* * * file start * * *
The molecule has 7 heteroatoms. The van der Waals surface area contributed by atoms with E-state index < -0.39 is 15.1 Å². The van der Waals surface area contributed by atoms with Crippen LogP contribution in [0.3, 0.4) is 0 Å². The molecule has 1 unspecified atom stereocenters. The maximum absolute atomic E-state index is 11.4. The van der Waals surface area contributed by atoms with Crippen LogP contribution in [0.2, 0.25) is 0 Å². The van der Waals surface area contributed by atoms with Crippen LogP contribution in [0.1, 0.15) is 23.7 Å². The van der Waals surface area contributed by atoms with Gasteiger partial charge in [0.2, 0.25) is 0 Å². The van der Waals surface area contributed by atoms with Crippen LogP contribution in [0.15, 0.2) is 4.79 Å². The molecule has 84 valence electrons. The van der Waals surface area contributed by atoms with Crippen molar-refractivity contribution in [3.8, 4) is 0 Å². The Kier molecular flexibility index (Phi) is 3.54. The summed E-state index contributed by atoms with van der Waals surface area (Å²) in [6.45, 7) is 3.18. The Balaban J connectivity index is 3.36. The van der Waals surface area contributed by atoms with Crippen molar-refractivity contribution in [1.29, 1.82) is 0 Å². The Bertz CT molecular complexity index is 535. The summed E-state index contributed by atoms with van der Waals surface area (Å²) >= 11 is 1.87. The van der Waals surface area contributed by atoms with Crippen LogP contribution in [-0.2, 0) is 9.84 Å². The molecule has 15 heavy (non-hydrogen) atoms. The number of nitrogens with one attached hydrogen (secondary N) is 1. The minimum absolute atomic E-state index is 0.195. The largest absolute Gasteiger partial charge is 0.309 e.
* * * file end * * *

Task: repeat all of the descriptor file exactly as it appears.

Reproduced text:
The molecule has 7 heteroatoms. The van der Waals surface area contributed by atoms with E-state index < -0.39 is 15.1 Å². The van der Waals surface area contributed by atoms with Crippen LogP contribution in [0.3, 0.4) is 0 Å². The molecule has 1 unspecified atom stereocenters. The maximum absolute atomic E-state index is 11.4. The van der Waals surface area contributed by atoms with Crippen LogP contribution in [0.2, 0.25) is 0 Å². The van der Waals surface area contributed by atoms with Crippen LogP contribution in [0.1, 0.15) is 23.7 Å². The van der Waals surface area contributed by atoms with Gasteiger partial charge in [0.2, 0.25) is 0 Å². The van der Waals surface area contributed by atoms with Crippen LogP contribution in [0.15, 0.2) is 4.79 Å². The molecule has 84 valence electrons. The van der Waals surface area contributed by atoms with Crippen molar-refractivity contribution in [3.8, 4) is 0 Å². The Kier molecular flexibility index (Phi) is 3.54. The summed E-state index contributed by atoms with van der Waals surface area (Å²) in [6.45, 7) is 3.18. The Balaban J connectivity index is 3.36. The van der Waals surface area contributed by atoms with Crippen molar-refractivity contribution in [1.29, 1.82) is 0 Å². The Bertz CT molecular complexity index is 535. The summed E-state index contributed by atoms with van der Waals surface area (Å²) >= 11 is 1.87. The van der Waals surface area contributed by atoms with Crippen LogP contribution in [-0.2, 0) is 9.84 Å². The molecule has 15 heavy (non-hydrogen) atoms. The number of nitrogens with one attached hydrogen (secondary N) is 1. The minimum absolute atomic E-state index is 0.195. The largest absolute Gasteiger partial charge is 0.309 e.